The Dodd-Frank Act permits states to adopt consumer protection laws and standards that are more stringent than those adopted at the federal level and, in certain circumstances, permits state attorneys general to enforce compliance with both the state and federal laws and regulations.
The CFPB has concentrated much of its rulemaking efforts on a variety of mortgage-related topics required under the Dodd-Frank Act, including mortgage origination disclosures, minimum underwriting standards and ability to repay, high-cost mortgage lending, and servicing practices.
The Patriot Act is intended to strengthen the ability of U.S. law enforcement agencies and intelligence communities to cooperate in the prevention, detection and prosecution of international money laundering and the financing of terrorism. The Patriot Act contains anti-money laundering measures affecting IDIs, broker-dealers and certain other financial institutions. The Patriot Act includes the International Money Laundering Abatement and Financial Anti-Terrorism Act of 2001, which requires such financial institutions to implement policies and procedures to combat money laundering and the financing of terrorism and grants the Secretary of the U.S. Treasury broad authority to establish regulations and to impose requirements and restrictions on financial institutions' operations. The Patriot Act imposes substantial obligations on financial institutions to maintain appropriate policies, procedures and processes to detect, prevent and report money laundering, terrorist financing and other financial crimes. Failure to comply with these regulations may result in fines, penalties, lawsuits, regulatory sanctions, reputation damage, or restrictions on business. In addition, the Patriot Act requires the federal bank regulatory agencies to consider the effectiveness of a financial institution's anti-money laundering activities when reviewing bank mergers and BHC acquisitions.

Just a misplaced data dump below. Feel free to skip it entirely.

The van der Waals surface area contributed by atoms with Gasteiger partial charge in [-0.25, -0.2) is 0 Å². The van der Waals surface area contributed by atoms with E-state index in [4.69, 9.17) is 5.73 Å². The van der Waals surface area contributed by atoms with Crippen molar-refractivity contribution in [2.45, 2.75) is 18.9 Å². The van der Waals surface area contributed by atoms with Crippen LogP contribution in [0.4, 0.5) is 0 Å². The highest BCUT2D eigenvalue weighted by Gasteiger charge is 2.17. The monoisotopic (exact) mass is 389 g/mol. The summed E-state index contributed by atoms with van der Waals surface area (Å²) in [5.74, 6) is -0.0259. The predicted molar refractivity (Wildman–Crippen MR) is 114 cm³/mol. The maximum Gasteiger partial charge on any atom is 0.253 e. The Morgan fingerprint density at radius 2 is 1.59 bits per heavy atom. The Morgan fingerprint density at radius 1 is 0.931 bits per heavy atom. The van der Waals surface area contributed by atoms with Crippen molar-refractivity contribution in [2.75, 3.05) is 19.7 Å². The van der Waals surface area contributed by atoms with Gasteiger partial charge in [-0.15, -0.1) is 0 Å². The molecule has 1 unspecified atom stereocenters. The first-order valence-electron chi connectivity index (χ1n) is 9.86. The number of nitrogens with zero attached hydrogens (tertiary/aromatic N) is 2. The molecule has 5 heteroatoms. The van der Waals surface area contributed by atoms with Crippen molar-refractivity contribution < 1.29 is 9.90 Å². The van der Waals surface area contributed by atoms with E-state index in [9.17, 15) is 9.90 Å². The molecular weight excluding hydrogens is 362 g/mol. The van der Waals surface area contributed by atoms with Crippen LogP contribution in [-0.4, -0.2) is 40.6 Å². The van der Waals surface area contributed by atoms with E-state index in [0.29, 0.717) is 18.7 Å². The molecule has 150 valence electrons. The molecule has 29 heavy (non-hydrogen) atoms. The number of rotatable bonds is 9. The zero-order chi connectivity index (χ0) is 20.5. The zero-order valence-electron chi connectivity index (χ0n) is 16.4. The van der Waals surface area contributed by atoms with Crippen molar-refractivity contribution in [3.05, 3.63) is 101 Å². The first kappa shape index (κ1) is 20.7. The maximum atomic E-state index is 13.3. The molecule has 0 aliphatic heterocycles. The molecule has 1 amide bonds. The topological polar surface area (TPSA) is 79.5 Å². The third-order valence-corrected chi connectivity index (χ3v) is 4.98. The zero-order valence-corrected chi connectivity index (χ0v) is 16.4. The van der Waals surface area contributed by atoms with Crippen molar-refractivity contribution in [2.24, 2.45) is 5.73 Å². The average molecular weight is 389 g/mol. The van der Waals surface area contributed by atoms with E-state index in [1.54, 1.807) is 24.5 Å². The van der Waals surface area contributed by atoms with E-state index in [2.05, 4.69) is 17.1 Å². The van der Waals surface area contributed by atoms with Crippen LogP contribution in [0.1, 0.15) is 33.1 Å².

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BSA/AML and Suspicious Activity
BB&T is subject to a number of anti-money laundering laws and regulations as a result of being a financial company headquartered in the United States. AML requirements are primarily derived from the Bank Secrecy Act, as amended by the Patriot Act. These laws and regulations are designed to prevent the financial system from being used by criminals to hide illicit proceeds and to impede terrorists' ability to access and move funds used in support of terrorist activities. Among other things, BSA/AML laws and regulations require financial institutions to establish AML programs that meet certain standards, including, in some instances, expanded reporting, particularly in the area of suspicious transactions, and enhanced information gathering and recordkeeping requirements. Failure to comply with applicable laws and regulations or maintain adequate AML related controls can lead to significant monetary penalties and reputational damage.
BB&T has established and continues to maintain an AML program designed to ensure that, at a minimum, BB&T is in compliance with all applicable laws, rules and regulations related to AML and anti-terrorist financing initiatives. The AML program provides for a system of internal controls to ensure that appropriate due diligence and, when necessary, enhanced due diligence, including obtaining and maintaining appropriate documentation, is conducted at account opening and updated, as necessary, through the course of the client relationship. The AML program is also designed to ensure there are appropriate methods of monitoring transactions and account relationships to identify potentially suspicious activity and report suspicious activity to governmental authorities in accordance with applicable laws, rules and regulations. In addition, the AML program requires the training of appropriate personnel with regard to AML and anti-terrorist financing issues and provides for independent testing to ensure that the AML program is in compliance with all applicable laws and regulations. Non-compliance with BSA/AML laws or failure to maintain adequate policies and procedures can lead to significant monetary penalties and reputational damage, and federal regulators evaluate the effectiveness of an applicant in combating money laundering when determining whether to approve a bank merger, BHC acquisitions or other expansionary activity.
During December 2016, Branch Bank entered into a consent order with the FDIC and the NCCOB and in January 2017, BB&T entered into a cease and desist order with the FRB and NCCOB. These orders call for corrective actions and enhancements to address certain internal control deficiencies within the BSA/AML Compliance Program. No criminal activity has been identified as the result of such deficiencies, and no financial penalty was levied. BB&T has made significant progress in addressing matters identified in the consent order, as well as the cease and desist order, and continues to devote significant resources to its BSA/AML program.